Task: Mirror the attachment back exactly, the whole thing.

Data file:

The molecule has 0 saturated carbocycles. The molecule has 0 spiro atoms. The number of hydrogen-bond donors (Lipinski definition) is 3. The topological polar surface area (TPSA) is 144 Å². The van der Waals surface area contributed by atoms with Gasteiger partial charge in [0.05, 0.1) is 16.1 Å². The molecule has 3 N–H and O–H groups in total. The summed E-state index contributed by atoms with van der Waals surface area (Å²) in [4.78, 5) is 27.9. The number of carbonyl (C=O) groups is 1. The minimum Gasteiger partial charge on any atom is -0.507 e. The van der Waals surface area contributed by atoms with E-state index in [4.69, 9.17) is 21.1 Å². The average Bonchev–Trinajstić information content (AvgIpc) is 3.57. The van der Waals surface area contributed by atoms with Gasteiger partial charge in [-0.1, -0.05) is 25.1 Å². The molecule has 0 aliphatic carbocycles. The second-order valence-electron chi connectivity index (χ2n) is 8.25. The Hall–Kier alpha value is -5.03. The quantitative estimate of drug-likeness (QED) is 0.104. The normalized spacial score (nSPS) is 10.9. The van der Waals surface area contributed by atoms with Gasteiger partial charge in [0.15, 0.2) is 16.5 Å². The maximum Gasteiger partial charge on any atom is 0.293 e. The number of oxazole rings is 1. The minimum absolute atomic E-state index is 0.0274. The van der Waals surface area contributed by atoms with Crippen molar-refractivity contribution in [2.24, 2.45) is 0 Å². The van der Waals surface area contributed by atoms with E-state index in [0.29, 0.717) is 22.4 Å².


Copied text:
The molecule has 0 saturated carbocycles. The molecule has 0 spiro atoms. The number of hydrogen-bond donors (Lipinski definition) is 3. The topological polar surface area (TPSA) is 144 Å². The van der Waals surface area contributed by atoms with Gasteiger partial charge in [0.05, 0.1) is 16.1 Å². The molecule has 3 N–H and O–H groups in total. The summed E-state index contributed by atoms with van der Waals surface area (Å²) in [4.78, 5) is 27.9. The number of carbonyl (C=O) groups is 1. The minimum Gasteiger partial charge on any atom is -0.507 e. The van der Waals surface area contributed by atoms with E-state index in [4.69, 9.17) is 21.1 Å². The average Bonchev–Trinajstić information content (AvgIpc) is 3.57. The van der Waals surface area contributed by atoms with Gasteiger partial charge in [-0.1, -0.05) is 25.1 Å². The molecule has 0 aliphatic carbocycles. The second-order valence-electron chi connectivity index (χ2n) is 8.25. The Hall–Kier alpha value is -5.03. The quantitative estimate of drug-likeness (QED) is 0.104. The normalized spacial score (nSPS) is 10.9. The van der Waals surface area contributed by atoms with Gasteiger partial charge in [0.15, 0.2) is 16.5 Å². The maximum Gasteiger partial charge on any atom is 0.293 e. The number of oxazole rings is 1. The minimum absolute atomic E-state index is 0.0274. The van der Waals surface area contributed by atoms with Crippen molar-refractivity contribution in [2.24, 2.45) is 0 Å². The van der Waals surface area contributed by atoms with E-state index in [0.29, 0.717) is 22.4 Å².